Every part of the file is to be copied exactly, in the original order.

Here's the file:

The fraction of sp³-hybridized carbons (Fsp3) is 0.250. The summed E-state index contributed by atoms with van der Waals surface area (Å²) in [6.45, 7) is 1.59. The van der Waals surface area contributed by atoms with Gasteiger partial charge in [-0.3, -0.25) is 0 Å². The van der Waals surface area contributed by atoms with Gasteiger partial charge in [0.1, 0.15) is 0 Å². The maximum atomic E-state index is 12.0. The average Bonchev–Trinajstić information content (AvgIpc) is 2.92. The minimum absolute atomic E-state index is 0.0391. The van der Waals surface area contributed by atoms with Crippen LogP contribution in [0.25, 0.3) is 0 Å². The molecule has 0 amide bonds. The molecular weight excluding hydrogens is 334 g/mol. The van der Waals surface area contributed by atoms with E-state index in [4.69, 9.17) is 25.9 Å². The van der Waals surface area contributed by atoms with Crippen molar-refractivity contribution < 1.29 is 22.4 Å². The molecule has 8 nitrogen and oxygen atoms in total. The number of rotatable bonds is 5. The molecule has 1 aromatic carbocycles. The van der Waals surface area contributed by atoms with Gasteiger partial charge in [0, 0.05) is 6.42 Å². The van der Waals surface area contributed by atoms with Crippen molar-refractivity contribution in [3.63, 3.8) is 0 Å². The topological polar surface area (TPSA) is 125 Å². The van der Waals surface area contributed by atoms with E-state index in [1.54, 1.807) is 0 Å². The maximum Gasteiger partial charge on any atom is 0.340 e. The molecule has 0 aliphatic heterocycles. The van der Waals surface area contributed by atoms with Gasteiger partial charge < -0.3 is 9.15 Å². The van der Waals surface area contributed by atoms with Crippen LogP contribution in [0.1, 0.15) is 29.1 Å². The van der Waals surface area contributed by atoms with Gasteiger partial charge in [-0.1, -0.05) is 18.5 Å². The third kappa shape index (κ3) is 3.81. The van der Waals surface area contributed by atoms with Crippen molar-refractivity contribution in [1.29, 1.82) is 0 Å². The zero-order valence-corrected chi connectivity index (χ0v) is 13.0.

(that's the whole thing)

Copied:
The fraction of sp³-hybridized carbons (Fsp3) is 0.250. The summed E-state index contributed by atoms with van der Waals surface area (Å²) in [6.45, 7) is 1.59. The van der Waals surface area contributed by atoms with Gasteiger partial charge in [-0.3, -0.25) is 0 Å². The van der Waals surface area contributed by atoms with Gasteiger partial charge in [0.1, 0.15) is 0 Å². The maximum atomic E-state index is 12.0. The average Bonchev–Trinajstić information content (AvgIpc) is 2.92. The minimum absolute atomic E-state index is 0.0391. The van der Waals surface area contributed by atoms with Crippen LogP contribution in [0.25, 0.3) is 0 Å². The molecule has 0 amide bonds. The molecular weight excluding hydrogens is 334 g/mol. The van der Waals surface area contributed by atoms with E-state index in [4.69, 9.17) is 25.9 Å². The van der Waals surface area contributed by atoms with Crippen molar-refractivity contribution < 1.29 is 22.4 Å². The molecule has 8 nitrogen and oxygen atoms in total. The number of rotatable bonds is 5. The molecule has 1 aromatic carbocycles. The van der Waals surface area contributed by atoms with Gasteiger partial charge in [0, 0.05) is 6.42 Å². The van der Waals surface area contributed by atoms with Crippen molar-refractivity contribution in [3.63, 3.8) is 0 Å². The topological polar surface area (TPSA) is 125 Å². The van der Waals surface area contributed by atoms with E-state index in [1.54, 1.807) is 0 Å². The maximum Gasteiger partial charge on any atom is 0.340 e. The molecule has 0 aliphatic heterocycles. The van der Waals surface area contributed by atoms with Gasteiger partial charge < -0.3 is 9.15 Å². The van der Waals surface area contributed by atoms with Crippen LogP contribution in [0.1, 0.15) is 29.1 Å². The van der Waals surface area contributed by atoms with Gasteiger partial charge in [-0.1, -0.05) is 18.5 Å². The third kappa shape index (κ3) is 3.81. The van der Waals surface area contributed by atoms with Crippen molar-refractivity contribution in [1.29, 1.82) is 0 Å². The zero-order valence-corrected chi connectivity index (χ0v) is 13.0.